Do Explicit Racial Cues Influence Candidate Preference? The Case of Skin Complexion in the 2008 Campaign

38 Pages Posted: 19 Jul 2010 Last revised: 31 Aug 2010

See all articles by Shanto Iyengar

Shanto Iyengar

Stanford University - Department of Communication

Kyu S. Hahn

Seoul National University

Solomon Messing

Pew Research Center - Data Labs

Jeremy N. Bailenson

Stanford University - Department of Communication

Date Written: 2010

Abstract

Skin color is an explicit racial cue. Although there is strong evidence linking darker skin complexion to the activation of racial stereotypes and adverse societal outcomes, little is known about the extent to which this effect is in play during political campaigns. If white voters make use of this skin complexion cue, we would expect exposure to darker images of a minority candidate to result in a “dark-skin penalty” at the ballot box. We investigate the impact of skin complexion on support for Barack Obama at two different stages of the 2008 campaign: Study 1 occurred during the primary campaign and Study 2 during the closing stages of the general election. Our findings suggest that when citizens are still learning about a minority candidate’s personal background, subtle changes in skin complexion can have an effect on evaluations of that candidate and that citizens with higher levels of implicit racial bias are less likely to prefer a darker-skinned minority candidate.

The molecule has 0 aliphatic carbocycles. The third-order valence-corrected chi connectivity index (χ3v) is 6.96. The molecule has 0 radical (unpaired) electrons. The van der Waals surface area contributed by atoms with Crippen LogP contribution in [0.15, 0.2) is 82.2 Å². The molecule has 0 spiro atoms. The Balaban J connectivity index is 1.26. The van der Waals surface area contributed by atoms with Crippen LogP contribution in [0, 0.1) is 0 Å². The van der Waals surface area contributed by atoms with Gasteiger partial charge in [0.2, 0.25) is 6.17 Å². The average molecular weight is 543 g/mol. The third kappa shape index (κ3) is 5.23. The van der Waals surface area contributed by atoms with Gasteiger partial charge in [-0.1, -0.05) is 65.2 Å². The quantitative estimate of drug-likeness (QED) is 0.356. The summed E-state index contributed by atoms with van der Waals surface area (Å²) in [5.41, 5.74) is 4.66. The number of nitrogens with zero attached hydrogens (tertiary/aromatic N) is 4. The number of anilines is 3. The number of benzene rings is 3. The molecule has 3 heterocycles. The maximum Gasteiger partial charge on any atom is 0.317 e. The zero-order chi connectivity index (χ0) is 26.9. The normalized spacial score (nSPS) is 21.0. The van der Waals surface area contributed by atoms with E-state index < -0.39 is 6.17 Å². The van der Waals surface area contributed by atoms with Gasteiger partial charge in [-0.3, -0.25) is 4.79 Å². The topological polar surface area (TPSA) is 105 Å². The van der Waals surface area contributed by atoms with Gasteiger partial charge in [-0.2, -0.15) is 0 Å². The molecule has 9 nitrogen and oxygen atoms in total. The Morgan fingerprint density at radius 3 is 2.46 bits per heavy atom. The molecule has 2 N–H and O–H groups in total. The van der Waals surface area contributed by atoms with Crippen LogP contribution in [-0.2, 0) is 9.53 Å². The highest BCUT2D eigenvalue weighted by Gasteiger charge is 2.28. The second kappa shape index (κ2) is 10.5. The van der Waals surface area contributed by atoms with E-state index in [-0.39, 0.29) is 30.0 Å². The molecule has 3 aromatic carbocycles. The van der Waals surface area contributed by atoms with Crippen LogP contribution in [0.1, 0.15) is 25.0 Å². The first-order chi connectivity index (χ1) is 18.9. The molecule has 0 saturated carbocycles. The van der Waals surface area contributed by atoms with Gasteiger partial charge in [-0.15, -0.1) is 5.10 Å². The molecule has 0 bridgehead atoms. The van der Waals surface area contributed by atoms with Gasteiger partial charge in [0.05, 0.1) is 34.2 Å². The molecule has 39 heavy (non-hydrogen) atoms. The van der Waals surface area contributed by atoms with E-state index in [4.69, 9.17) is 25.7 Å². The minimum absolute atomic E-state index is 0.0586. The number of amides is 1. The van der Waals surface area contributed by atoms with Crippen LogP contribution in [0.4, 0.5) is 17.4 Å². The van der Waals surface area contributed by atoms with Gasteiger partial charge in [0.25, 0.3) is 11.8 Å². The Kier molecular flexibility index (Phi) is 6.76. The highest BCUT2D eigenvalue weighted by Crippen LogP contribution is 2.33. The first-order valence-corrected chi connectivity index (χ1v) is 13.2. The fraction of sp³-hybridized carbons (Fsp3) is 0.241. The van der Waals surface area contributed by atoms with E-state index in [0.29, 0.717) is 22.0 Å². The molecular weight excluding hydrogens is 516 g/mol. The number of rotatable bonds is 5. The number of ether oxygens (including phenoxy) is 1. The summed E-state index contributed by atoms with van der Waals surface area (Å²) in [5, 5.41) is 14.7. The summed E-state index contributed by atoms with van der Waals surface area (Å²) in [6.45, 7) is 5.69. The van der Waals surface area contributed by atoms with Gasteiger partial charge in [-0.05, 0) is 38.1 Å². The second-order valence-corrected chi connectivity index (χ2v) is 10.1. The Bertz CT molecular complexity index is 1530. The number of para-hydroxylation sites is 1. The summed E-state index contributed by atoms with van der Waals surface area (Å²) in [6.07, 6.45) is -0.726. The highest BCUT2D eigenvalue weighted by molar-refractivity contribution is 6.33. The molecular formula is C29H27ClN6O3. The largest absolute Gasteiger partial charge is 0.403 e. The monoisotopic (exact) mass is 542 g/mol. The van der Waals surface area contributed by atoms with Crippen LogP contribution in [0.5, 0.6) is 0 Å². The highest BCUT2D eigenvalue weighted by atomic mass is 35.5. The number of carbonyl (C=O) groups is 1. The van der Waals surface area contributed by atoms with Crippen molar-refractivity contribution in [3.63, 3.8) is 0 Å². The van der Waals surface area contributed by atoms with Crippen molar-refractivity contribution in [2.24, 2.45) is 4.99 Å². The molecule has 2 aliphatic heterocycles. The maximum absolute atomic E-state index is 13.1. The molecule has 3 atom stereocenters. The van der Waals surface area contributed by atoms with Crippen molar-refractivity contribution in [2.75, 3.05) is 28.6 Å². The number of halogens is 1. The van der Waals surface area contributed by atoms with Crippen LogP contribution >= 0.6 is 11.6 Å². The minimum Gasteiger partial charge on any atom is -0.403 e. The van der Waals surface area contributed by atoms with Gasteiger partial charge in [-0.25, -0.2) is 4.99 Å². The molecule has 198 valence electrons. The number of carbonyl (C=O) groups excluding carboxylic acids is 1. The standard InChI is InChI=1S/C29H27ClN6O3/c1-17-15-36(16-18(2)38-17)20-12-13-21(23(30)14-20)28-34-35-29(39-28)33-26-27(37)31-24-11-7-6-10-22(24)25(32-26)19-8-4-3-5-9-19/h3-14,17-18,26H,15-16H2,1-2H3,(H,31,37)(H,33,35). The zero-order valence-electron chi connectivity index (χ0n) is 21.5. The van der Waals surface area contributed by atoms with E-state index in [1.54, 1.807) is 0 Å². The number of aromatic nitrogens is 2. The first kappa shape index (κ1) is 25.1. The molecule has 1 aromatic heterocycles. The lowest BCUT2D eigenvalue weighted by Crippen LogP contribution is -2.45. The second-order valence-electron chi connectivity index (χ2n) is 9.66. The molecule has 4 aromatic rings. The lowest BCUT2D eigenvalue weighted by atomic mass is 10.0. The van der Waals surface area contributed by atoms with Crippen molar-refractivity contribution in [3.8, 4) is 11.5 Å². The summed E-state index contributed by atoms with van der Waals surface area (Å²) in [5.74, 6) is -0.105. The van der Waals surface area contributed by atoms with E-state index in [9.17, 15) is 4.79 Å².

Suggested Citation

Iyengar, Shanto and Hahn, Kyu S. and Messing, Solomon and Bailenson, Jeremy N., Do Explicit Racial Cues Influence Candidate Preference? The Case of Skin Complexion in the 2008 Campaign (2010). APSA 2010 Annual Meeting Paper, Available at SSRN: https://ssrn.com/abstract=1643225

Shanto Iyengar (Contact Author)

Stanford University - Department of Communication ( email )

CA
United States
650-723-5509 (Phone)
650-723-6933 (Fax)

Kyu S. Hahn

Seoul National University ( email )

Kwanak-gu
Seoul, 151-742
Korea, Republic of (South Korea)

Solomon Messing

Pew Research Center - Data Labs ( email )

1615 L St NW #800
Washington, DC 20036
United States

HOME PAGE: http://solomonmessing.wordpress.com

Jeremy N. Bailenson

Stanford University - Department of Communication ( email )

Stanford, CA 94305-2050
United States

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